On our latest episode, Devin and I try very hard not to spoil The Good Place (0:00-4:50)…and then they just give up and spoil it, because life’s too short (4:50-End).
After you listen, check out TV critic Alison Herman’s interview about the show with her philosopher father.
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Each day this month (assuming I don’t get busy or bored!), I’ll reflect on a tiny sliver of pop culture that I enjoyed or appreciated this year — scenes, shots, gestures, verses, sights, sounds, moments. Today: praise for a TV creator who’s doing all the right things.
Michael Schur earned an express pass to the TV Pantheon on the strength of Parks and Recreation, the NBC sitcom he created with Greg Daniels of The Office. But his subsequent efforts have only strengthened his claim to the title of one of the century’s most influential, successful and inventive creators.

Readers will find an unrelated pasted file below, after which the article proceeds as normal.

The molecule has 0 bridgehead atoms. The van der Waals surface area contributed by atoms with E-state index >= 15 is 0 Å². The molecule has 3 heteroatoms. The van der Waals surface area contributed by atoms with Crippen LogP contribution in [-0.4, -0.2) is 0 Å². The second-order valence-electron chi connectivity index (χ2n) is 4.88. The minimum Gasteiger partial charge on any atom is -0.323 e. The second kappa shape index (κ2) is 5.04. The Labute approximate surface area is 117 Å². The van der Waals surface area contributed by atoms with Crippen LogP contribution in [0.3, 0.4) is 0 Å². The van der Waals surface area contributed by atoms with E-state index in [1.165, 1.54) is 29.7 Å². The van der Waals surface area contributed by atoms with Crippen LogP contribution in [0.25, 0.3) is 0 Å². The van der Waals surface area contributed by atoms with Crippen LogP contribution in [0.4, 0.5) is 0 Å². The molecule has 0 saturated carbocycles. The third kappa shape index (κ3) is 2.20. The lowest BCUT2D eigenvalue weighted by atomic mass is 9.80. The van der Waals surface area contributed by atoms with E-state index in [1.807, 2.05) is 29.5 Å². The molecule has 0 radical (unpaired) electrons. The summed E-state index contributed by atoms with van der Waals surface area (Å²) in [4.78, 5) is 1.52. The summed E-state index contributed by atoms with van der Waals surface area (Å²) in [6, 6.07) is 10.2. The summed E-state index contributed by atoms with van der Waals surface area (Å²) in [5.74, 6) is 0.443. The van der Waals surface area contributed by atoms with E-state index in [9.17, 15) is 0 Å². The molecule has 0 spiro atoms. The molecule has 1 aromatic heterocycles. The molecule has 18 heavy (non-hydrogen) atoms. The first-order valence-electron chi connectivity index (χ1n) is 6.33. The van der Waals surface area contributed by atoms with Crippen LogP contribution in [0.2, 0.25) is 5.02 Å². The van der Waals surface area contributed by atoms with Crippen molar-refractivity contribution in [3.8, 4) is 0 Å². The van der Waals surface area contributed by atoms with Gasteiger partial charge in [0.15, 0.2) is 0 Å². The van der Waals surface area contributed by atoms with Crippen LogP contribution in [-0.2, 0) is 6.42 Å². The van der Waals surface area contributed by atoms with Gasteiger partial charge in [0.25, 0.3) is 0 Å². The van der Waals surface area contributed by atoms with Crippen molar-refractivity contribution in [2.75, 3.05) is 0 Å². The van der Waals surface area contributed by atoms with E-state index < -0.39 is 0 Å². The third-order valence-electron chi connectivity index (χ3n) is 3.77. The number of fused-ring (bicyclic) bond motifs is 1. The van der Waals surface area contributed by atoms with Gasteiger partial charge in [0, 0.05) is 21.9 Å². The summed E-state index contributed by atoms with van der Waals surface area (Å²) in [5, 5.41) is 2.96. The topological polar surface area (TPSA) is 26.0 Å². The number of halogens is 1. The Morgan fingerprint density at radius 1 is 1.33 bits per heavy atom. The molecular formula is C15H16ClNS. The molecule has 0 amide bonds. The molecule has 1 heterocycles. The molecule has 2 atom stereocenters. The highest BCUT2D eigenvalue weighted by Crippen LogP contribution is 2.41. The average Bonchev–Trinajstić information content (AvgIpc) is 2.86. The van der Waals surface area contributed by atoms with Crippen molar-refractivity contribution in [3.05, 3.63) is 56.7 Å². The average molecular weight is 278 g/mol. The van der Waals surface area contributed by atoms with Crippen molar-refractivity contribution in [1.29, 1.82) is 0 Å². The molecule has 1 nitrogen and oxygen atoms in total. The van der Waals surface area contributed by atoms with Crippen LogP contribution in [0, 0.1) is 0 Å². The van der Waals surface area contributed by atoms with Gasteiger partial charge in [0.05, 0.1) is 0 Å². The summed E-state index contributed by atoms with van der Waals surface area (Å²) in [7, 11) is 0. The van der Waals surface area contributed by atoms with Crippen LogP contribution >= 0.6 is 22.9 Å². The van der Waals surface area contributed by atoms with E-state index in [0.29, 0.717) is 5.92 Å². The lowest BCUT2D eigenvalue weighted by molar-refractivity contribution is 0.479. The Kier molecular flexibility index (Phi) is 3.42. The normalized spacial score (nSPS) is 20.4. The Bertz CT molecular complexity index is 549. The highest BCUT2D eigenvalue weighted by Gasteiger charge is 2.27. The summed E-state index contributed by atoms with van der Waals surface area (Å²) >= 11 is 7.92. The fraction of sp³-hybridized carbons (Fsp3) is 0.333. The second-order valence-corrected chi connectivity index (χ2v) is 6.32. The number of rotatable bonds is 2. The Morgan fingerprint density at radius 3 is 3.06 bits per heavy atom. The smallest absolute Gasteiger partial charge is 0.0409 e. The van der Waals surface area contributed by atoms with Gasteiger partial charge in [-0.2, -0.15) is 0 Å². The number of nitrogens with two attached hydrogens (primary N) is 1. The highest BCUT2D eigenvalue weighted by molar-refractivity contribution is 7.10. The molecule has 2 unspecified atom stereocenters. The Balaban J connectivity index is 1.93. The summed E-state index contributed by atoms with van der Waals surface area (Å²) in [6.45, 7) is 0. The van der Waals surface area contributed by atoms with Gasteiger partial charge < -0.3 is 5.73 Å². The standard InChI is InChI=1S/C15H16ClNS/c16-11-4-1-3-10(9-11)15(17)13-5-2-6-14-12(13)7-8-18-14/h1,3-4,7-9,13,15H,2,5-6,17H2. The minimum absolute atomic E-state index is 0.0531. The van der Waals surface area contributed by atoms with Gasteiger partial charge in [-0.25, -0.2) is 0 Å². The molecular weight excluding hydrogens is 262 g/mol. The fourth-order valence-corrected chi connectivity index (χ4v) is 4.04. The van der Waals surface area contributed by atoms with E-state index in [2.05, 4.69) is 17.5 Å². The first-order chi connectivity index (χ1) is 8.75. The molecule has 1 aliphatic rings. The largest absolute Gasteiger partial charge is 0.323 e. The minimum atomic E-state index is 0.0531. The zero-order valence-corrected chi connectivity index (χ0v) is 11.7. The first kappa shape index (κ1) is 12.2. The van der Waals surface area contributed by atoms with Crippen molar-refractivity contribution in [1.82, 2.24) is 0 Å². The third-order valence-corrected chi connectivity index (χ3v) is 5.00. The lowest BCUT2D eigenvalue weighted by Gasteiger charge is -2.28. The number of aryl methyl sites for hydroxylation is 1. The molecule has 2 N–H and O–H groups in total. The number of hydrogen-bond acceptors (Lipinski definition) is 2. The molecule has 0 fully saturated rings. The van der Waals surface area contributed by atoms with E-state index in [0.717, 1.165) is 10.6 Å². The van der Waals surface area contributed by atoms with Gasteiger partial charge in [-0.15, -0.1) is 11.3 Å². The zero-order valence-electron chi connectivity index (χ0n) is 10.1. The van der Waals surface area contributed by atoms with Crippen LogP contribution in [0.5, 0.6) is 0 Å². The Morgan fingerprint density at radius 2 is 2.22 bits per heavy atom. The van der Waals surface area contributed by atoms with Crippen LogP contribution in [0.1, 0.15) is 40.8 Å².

Disney’s Frozen has all of the signifiers of another tired princess retread. A gorgeous young woman sets off an epic quest that hinges on the pursuit of true love’s kiss. She’s joined by a cadre of wacky sidekicks – in this case, a gruff iceman, a friendly snowman and a terse reindeer. Along the way, she encounters unfamiliar creatures, battles the forces of evil and eventually (spoiler alert, though not really) saves the world and restores the kingdom to peace and prosperity. Oh, and true love’s kiss and stuff.
But look closely at the beating heart of Frozen, and you’ll find just enough intriguing subversions of the formula to justify a return to these tropes. Princess Anna (Kristen Bell) rarely fulfills the role of damsel in distress, especially once she’s gotten used to interacting with actual human beings after years secluded in a cavernous castle. The forces of evil aren’t misunderstood monsters hungry for power, but the internal confusions of a young woman struggling with powers she doesn’t fully understand. True love’s kiss comes in many forms, romance ultimately proving to be insufficient. And in the end, it’s not the valiant prince that saves the day, but the power of well-established familial connections.